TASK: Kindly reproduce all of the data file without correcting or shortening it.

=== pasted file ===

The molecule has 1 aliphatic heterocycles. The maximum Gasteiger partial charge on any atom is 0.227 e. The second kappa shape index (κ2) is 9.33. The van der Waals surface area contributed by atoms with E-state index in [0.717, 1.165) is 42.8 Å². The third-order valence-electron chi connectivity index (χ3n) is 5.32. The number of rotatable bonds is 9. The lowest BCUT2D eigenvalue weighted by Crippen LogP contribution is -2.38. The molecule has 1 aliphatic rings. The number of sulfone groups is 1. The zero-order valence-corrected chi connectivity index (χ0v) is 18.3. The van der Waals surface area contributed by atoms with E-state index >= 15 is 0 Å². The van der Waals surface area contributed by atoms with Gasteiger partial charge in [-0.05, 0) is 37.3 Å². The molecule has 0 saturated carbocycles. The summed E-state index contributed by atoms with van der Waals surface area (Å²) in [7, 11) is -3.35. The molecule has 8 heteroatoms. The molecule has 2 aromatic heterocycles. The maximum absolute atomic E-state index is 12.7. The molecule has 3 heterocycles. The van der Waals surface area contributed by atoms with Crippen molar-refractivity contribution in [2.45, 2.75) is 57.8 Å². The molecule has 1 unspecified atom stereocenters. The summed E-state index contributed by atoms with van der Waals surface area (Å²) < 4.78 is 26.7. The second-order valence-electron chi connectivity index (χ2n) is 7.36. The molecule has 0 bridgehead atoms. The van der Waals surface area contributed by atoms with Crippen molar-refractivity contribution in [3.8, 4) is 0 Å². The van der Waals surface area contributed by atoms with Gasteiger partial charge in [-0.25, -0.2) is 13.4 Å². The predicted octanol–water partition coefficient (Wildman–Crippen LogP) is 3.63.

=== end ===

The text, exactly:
The molecule has 1 aliphatic heterocycles. The maximum Gasteiger partial charge on any atom is 0.227 e. The second kappa shape index (κ2) is 9.33. The van der Waals surface area contributed by atoms with E-state index in [0.717, 1.165) is 42.8 Å². The third-order valence-electron chi connectivity index (χ3n) is 5.32. The number of rotatable bonds is 9. The lowest BCUT2D eigenvalue weighted by Crippen LogP contribution is -2.38. The molecule has 1 aliphatic rings. The number of sulfone groups is 1. The zero-order valence-corrected chi connectivity index (χ0v) is 18.3. The van der Waals surface area contributed by atoms with E-state index >= 15 is 0 Å². The van der Waals surface area contributed by atoms with Gasteiger partial charge in [-0.05, 0) is 37.3 Å². The molecule has 0 saturated carbocycles. The summed E-state index contributed by atoms with van der Waals surface area (Å²) in [7, 11) is -3.35. The molecule has 8 heteroatoms. The molecule has 2 aromatic heterocycles. The maximum absolute atomic E-state index is 12.7. The molecule has 3 heterocycles. The van der Waals surface area contributed by atoms with Crippen molar-refractivity contribution in [2.45, 2.75) is 57.8 Å². The molecule has 1 unspecified atom stereocenters. The summed E-state index contributed by atoms with van der Waals surface area (Å²) < 4.78 is 26.7. The second-order valence-electron chi connectivity index (χ2n) is 7.36. The molecule has 0 bridgehead atoms. The van der Waals surface area contributed by atoms with Crippen molar-refractivity contribution in [3.8, 4) is 0 Å². The van der Waals surface area contributed by atoms with Gasteiger partial charge in [-0.25, -0.2) is 13.4 Å². The predicted octanol–water partition coefficient (Wildman–Crippen LogP) is 3.63.